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Don't Let The Cyber-Bullies Grind You Down
The issue of internet bullying is a live one in both schools and colleges. Not doing it is your first obligation. But what if it happens to you?
Emma O'Brien, 13 Sep 2012
Now more than ever, social media is an everyday part of people’s lives, particularly teens and young adults. We live in an age where it is possible to keep in touch with anyone and everyone via the internet, with family and friends, colleagues and connections being constantly, almost immediately accessible.
Wonderful and all as this communications revolution has been in so many ways, this ongoing accessibility leaves individuals vulnerable to a specific breed of less appealing internet users who, it frequently seems, are interested only in harassment and ‘trolling’ – which, for the uninitiated, means posting inflammatory, insulting or degrading comments about someone online, often entirely irrespective of whether they are true or not.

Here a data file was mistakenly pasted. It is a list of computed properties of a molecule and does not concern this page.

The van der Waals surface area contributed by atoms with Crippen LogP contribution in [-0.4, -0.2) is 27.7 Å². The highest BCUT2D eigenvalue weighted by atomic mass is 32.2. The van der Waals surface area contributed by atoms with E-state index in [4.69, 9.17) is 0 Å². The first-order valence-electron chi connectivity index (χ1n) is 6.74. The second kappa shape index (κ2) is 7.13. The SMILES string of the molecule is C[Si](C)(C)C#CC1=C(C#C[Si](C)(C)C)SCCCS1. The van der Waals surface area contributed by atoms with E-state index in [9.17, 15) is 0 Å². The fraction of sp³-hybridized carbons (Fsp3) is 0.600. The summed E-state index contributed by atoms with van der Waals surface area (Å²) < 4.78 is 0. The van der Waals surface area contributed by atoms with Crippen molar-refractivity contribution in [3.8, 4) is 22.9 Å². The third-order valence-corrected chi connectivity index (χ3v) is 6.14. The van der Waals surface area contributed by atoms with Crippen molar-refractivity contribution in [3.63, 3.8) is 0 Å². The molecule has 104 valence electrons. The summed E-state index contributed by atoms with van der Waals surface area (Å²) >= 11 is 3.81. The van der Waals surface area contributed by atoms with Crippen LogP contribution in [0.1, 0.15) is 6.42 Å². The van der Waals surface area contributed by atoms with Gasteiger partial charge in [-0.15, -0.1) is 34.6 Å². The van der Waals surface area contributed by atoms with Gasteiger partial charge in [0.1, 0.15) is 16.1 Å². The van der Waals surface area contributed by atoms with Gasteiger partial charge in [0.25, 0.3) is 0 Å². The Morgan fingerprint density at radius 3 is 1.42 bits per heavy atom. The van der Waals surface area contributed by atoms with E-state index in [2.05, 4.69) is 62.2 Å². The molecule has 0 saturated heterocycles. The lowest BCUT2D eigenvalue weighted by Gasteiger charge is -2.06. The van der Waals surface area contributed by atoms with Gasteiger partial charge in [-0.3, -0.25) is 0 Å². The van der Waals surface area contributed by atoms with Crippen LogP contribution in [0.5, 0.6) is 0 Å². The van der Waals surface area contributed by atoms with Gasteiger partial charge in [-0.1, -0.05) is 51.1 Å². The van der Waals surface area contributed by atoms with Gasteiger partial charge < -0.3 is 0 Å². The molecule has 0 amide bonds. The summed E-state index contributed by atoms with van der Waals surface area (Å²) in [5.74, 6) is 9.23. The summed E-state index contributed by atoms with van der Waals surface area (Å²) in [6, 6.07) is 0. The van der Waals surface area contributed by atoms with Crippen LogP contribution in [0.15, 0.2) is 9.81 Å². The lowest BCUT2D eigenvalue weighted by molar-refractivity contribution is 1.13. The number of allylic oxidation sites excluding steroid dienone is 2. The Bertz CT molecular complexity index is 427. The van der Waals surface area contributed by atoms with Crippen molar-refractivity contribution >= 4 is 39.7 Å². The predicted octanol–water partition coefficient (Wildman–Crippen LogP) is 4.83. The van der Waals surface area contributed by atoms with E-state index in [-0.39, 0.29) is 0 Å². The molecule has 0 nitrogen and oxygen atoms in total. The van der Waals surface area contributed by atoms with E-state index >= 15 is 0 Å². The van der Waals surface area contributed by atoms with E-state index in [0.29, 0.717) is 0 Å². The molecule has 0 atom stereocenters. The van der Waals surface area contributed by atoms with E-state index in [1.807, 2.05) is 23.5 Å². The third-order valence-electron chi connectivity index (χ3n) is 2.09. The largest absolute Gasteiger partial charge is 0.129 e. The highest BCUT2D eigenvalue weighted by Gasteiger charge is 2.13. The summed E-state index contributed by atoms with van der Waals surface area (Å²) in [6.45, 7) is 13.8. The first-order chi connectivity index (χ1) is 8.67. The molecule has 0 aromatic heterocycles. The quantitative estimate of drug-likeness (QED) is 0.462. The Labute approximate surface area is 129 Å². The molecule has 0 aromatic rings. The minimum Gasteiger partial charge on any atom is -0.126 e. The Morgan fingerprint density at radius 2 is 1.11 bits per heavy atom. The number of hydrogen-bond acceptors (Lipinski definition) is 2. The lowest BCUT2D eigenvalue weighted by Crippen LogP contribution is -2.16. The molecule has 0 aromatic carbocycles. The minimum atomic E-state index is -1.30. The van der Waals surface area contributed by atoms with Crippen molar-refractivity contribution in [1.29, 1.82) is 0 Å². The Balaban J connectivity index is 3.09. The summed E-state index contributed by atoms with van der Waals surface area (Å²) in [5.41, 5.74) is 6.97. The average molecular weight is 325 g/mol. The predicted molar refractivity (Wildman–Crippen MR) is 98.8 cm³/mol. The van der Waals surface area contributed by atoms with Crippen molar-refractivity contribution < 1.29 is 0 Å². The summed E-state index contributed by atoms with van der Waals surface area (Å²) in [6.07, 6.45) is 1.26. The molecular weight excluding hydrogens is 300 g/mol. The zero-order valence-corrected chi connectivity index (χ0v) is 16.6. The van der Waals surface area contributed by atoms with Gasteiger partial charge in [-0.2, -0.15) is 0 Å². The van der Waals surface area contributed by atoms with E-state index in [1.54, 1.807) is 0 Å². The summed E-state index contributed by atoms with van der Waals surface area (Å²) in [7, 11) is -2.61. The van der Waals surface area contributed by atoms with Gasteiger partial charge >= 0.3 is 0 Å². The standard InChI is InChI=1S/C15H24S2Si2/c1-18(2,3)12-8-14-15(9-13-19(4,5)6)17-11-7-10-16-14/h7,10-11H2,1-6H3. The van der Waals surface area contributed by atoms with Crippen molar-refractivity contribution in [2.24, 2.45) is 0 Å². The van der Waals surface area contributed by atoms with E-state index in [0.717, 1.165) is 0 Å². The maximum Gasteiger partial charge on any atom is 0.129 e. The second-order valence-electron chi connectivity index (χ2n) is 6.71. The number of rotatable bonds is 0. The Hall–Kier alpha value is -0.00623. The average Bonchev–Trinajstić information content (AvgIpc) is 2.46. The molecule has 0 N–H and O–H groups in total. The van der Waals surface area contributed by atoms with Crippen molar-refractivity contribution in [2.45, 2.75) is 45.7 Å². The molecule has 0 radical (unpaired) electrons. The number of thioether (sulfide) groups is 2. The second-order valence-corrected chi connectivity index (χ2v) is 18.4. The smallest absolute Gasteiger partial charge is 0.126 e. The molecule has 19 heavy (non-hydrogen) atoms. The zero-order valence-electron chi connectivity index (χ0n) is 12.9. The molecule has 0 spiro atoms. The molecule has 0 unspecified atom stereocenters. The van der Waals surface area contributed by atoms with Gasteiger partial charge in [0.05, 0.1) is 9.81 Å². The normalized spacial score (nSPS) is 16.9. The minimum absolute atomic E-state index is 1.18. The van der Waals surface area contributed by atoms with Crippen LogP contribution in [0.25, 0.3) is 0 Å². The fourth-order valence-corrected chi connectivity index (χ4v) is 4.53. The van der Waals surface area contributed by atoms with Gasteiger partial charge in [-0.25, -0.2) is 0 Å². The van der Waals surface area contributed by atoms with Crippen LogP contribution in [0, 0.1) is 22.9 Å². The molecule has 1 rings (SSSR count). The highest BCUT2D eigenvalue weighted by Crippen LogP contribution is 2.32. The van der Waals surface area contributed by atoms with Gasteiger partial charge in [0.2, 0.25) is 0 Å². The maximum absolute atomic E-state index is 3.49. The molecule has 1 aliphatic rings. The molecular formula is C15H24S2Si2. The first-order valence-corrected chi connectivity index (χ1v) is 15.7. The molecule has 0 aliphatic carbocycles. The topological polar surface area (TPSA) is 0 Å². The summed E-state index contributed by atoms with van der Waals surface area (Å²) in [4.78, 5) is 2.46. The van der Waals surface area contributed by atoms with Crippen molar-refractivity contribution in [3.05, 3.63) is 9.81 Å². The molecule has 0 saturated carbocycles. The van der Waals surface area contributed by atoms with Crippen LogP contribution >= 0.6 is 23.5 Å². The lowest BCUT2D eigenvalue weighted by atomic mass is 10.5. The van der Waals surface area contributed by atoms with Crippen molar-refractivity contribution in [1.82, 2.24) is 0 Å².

Just as in secondary school, bullying is rife within third-level education. It may or may not be as utterly blatant as a scrap behind the school shed at 4pm. Nonetheless, it’s there, particularly online. As we become more dependent on social media sites for our ‘human’ interaction, we come into contact with people who we know personally, people we’re acquainted with and people we don’t know at all. In this environment, a lot of us ignore jibes or insults via social media sites, or we shrug it off, thinking it’s not something that should taken too seriously. Unfortunately, however, this is exactly the attitude that can lead to thiings getting out of hand.
My personal experience of internet bullying occurred when a classmate, who had received some criticism for a flaky, ill-informed article he had written, decided – without any foundation whatsoever – that I was the person behind an online ‘trolling’ incident regarding the article.
It wasn’t the worst kind of bullying, by any stretch of the imagination, but in a way it was a textbook example of what the anonymous nature of a lot of comment on the internet, and the freedom to abuse others – whether under aliases or not – that people assume in the virtual world, can